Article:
I have excellent memorizing ability with stories, novels down to plots characters and stuff and also memorizing case studies, chemical pathology lists, and other science fact and stuff but I fail at memorizing numbers and also dates too. Like, one of those things was multiplication numbers. I learn multiplication when I was standard 3 but I could only do x2, x5 and x9 easily but it took me years to be good with the rest of the number. Just don’t throw random numbers at me and expect me to solve it in 10 second because I can’t.

Usually, I kept counting and counting three times just to be sure I got it right (counting BBW stash last year is one of them). This is especially when I buy things without a calculator with me. I am talking even the basic RM2.48 + Rm5.99 in a basket. Most people can easily sum it up immediately but I still took it a lot more slower than most folks. (I would put 0.01 from rm2.48 to make rm5.99 as 6 (with finger) and then add 2 finger to 6 and minus 0.01 from 0.48 to make rm8.47…. and yes, I do this all the time too)


But I can do quadratics, cos sin tan, matrices, probability, limits rather easily. But that is, if I don’t need to memorize a long list of formulas like I do during geometry trigonometry. I still suck at that though. Thats why I didn’t always get A’s.

I even have a problem with chemical equation and calculations. But its a lot tolerable but I still have problems memorizing chains of methyl in things and etc. My biochemistry thesis involves a lot of calculating and even its hellish for me. But I survived.

On another thing, I am really am good with Sudoku but I just can’t do these crazy math puzzles.

ScreenHunter_18 Mar. 23 22.21 I just cant. My mind really did went blank. I don’t know how to solve this. This is rather ironic for a HOG puzzle lover like me but it just is.

I don’t exaggerate this. Even most people who know me since grade school are impressed that I didn’t get kicked out of university. (namely some relatives who I rather not name or I shall ooze resentment)

But like I said, its manageable for me. Maybe its lot harder for anyone else with the same condition, but I learn long ago that ignoring these things won’t solve anything… especially when you are on your on.

On another hand, I can remember sequences of pin numbers and long passwords (of course). But it took me days, weeks and months just to memorize 6 digits. Sometimes I just didn’t choose to memorize a set of number (like my uber long FIM matric number) because some numbers aren’t worth to be memorized.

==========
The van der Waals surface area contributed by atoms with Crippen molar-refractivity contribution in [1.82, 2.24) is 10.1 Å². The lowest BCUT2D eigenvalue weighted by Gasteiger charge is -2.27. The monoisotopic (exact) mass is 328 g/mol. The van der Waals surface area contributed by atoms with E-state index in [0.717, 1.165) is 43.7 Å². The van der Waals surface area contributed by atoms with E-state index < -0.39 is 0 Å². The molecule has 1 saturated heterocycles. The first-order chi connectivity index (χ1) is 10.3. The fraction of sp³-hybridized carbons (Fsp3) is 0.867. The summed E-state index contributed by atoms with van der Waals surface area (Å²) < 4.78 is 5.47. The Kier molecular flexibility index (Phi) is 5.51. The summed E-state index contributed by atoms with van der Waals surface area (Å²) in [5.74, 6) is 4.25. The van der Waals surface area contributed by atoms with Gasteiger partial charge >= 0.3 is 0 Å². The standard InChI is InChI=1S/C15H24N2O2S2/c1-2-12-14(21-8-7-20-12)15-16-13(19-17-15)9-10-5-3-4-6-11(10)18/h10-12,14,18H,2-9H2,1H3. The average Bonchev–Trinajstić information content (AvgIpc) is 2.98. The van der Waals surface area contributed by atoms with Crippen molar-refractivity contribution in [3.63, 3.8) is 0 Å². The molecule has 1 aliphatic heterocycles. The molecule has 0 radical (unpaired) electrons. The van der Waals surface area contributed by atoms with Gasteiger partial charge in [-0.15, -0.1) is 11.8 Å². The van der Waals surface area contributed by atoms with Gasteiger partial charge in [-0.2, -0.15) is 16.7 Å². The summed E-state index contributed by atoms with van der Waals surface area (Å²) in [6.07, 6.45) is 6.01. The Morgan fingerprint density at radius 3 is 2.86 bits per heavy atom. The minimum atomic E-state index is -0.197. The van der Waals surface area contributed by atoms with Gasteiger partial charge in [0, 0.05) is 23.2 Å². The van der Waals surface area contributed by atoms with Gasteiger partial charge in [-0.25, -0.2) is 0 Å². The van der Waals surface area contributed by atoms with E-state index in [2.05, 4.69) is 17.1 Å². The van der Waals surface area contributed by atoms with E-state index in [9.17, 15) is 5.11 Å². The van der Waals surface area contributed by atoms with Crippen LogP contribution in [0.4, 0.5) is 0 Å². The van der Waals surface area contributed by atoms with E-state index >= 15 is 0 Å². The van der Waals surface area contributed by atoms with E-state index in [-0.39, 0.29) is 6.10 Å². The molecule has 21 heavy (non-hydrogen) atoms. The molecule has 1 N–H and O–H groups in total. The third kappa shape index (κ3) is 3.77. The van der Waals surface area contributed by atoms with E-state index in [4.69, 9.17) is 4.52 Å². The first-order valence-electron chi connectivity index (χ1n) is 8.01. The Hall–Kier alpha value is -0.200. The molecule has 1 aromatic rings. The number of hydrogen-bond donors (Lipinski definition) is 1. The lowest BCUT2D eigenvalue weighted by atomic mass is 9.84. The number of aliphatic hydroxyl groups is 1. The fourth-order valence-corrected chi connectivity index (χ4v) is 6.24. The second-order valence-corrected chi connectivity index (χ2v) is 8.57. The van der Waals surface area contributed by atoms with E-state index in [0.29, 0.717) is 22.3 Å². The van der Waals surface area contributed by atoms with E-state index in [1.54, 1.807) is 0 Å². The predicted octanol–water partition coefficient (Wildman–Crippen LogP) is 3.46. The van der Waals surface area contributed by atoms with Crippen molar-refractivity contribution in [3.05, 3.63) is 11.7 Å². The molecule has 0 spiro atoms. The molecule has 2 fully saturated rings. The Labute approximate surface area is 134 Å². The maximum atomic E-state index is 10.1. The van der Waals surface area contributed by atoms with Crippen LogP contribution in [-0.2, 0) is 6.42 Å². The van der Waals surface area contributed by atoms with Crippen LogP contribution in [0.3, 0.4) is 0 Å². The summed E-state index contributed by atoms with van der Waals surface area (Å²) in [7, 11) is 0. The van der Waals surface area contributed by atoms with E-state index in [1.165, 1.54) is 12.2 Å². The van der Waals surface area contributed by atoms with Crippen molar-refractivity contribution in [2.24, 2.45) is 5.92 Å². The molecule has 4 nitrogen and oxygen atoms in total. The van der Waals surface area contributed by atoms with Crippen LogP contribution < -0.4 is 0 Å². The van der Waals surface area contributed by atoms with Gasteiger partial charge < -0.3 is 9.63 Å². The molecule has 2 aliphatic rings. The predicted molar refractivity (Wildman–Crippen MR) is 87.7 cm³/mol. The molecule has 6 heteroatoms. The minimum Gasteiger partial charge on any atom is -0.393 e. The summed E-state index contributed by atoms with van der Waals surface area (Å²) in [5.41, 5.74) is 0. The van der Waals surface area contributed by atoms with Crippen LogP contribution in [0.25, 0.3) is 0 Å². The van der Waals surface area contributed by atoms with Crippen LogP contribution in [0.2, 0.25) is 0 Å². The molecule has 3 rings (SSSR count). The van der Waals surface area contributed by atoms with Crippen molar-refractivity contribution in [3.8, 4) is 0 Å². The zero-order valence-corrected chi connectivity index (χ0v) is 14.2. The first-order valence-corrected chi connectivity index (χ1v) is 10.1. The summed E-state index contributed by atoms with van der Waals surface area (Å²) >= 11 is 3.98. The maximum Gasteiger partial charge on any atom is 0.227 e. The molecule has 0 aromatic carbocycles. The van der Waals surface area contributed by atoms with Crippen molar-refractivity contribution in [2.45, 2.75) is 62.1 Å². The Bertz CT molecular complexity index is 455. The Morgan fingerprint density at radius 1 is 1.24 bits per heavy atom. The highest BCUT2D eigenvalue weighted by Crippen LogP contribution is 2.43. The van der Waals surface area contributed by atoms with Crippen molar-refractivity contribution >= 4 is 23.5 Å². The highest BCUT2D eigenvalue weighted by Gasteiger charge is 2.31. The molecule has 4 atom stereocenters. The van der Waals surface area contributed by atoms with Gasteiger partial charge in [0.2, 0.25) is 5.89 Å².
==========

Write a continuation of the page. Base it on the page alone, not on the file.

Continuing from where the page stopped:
For the rest, I use another kind of memorizing techniques which works until it got embedded in my subconscious. Sound intriguing right? I just have to memorize these numbers according to sequences and rhyme/sing it. Like Pizza Hut’s delivery jingle “7552525”. I even use it for phone numbers especially my own. But I still fail at memorizing my bank account number.

But it doesn’t mean I can’t detect numerical anomalies especially in accounting and statistics. That’s why I have a habit of doing triple checks with numbers. While I was researching for a case study or my experiments, I deals with a lot of numbers and averages. I tend to sort these out by picturing the big picture and stuff and even SPSS helps a lot with analyzing things. It adds more work for me to understand everything but overall its good enough for me.

Its a challenge to be a dyscalculia. But from my experience, its not much a disability unless it bugs you.

As of this moment, I still can’t hear and make sense math equation unless I have a note book with me. I can barely make adding, subtract, divide and multiply numbers at the same time without a pen and paper. I still have problems with numbers but I use other stuff like memorizing techniques and calculators to ease my student life.

But from all these, in my experience with Malaysian education system, they just dump people like me into the last class because I couldn’t catch up as fast as the first classes. As a child, I grew up surrounded by dyslexics and Down syndrome kids with teachers basically ignores and dumb down everything that they teach and often time punish and others humiliate. That was in the 90s and I don’t know how it change now. I learn for years that perfect straight A’s results doesn’t define you anything especially when you’re a rare creature who have a rare 6% of population condition. I don’t think its fortunate or unfortunate but I just use another method which proved effective during my school years and frankly people still think I’m weird whether I like it or not.

If I have kids who have the same problems as mine, I would think twice of labeling as stupid. You’d be surprised how I was called that almost all the time in my childhood. I didn’t get better mark than the rest of my sisters nor my cousins. But by the time I was in teens, I realized that I don’t need people to label me as such.

I just define it for myself .

I still like to read about various subjects like world history, medicine, space physics, English literature and theoretical maths. You’d be surprised that a lot more branches of math doesn’t even deals with just basic mathematical arithmetic. Learning about wonderful things like applied mathematics when internet became even better was one of those things that made me lose the edge off my original math fears.

I learn to get over it. Its a disadvantage as a child where standard education doesn’t understand individuality. I outgrew it on my own.

Just don’t be quick identify yourself with this condition merely because you can’t understand math. What I mean by being Dyscalculia was literally it is a brain condition. You felt there’s something wrong with you when you feel this blankness and confusion when facing these stuff that people try to teach you and they sound completely nonsense as the questions they gave you.

But I learn that logic is not a faraway thing for me and I am a scientist in literal sense and if I could understand science then why not advance math which is science by itself. Just because you have inability to count things, doesn’t mean you will suck later on. Thats why as an adult, I don’t feel this condition affect me as severe as it did when I was a child.

Sometimes its just psychology. Try to forget about the folks who think you’re too slow just because you cant make sense why 32 divide by 4 is 8 . If you can, focus on the real side of maths, the definitions, not the steps that you need to solve it. Its vital for your understanding WHY it have those steps.

There’s a possible infinite knowledge out there that schools don’t teach and with our current times, more and more people started to research more and more to understand this condition. Maybe there will be a time where I don’t have to find these things on my own by struggling childhood dyscalculia.

Seriously, you are not dumb, you’re just seriously misunderstood.